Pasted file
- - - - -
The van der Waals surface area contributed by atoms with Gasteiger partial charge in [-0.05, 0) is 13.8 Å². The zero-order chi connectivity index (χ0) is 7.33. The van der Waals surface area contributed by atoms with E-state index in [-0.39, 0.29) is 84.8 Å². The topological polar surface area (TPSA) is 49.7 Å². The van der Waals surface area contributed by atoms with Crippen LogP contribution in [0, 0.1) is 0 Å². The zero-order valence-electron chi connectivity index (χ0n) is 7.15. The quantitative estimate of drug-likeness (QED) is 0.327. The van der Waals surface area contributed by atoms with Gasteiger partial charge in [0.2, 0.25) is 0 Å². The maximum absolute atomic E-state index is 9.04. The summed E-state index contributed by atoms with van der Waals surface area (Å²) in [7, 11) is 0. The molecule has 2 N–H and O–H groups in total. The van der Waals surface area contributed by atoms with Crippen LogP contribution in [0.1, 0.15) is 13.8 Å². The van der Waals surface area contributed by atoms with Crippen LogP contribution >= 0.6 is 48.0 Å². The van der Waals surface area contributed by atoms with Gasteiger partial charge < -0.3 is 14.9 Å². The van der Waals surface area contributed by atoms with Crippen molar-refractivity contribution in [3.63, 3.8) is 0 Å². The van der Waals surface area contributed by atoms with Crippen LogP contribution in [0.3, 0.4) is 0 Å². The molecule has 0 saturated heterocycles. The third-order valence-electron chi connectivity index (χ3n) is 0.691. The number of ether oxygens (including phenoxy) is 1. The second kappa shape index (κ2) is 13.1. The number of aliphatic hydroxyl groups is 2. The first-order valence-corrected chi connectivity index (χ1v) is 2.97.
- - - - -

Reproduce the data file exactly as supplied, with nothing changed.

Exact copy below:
The van der Waals surface area contributed by atoms with Gasteiger partial charge in [-0.05, 0) is 13.8 Å². The zero-order chi connectivity index (χ0) is 7.33. The van der Waals surface area contributed by atoms with E-state index in [-0.39, 0.29) is 84.8 Å². The topological polar surface area (TPSA) is 49.7 Å². The van der Waals surface area contributed by atoms with Crippen LogP contribution in [0, 0.1) is 0 Å². The zero-order valence-electron chi connectivity index (χ0n) is 7.15. The quantitative estimate of drug-likeness (QED) is 0.327. The van der Waals surface area contributed by atoms with Gasteiger partial charge in [0.2, 0.25) is 0 Å². The maximum absolute atomic E-state index is 9.04. The summed E-state index contributed by atoms with van der Waals surface area (Å²) in [7, 11) is 0. The molecule has 2 N–H and O–H groups in total. The van der Waals surface area contributed by atoms with Crippen LogP contribution in [0.1, 0.15) is 13.8 Å². The van der Waals surface area contributed by atoms with Crippen LogP contribution >= 0.6 is 48.0 Å². The van der Waals surface area contributed by atoms with Gasteiger partial charge < -0.3 is 14.9 Å². The van der Waals surface area contributed by atoms with Crippen molar-refractivity contribution in [3.63, 3.8) is 0 Å². The van der Waals surface area contributed by atoms with Crippen LogP contribution in [0.3, 0.4) is 0 Å². The molecule has 0 saturated heterocycles. The third-order valence-electron chi connectivity index (χ3n) is 0.691. The number of ether oxygens (including phenoxy) is 1. The second kappa shape index (κ2) is 13.1. The number of aliphatic hydroxyl groups is 2. The first-order valence-corrected chi connectivity index (χ1v) is 2.97.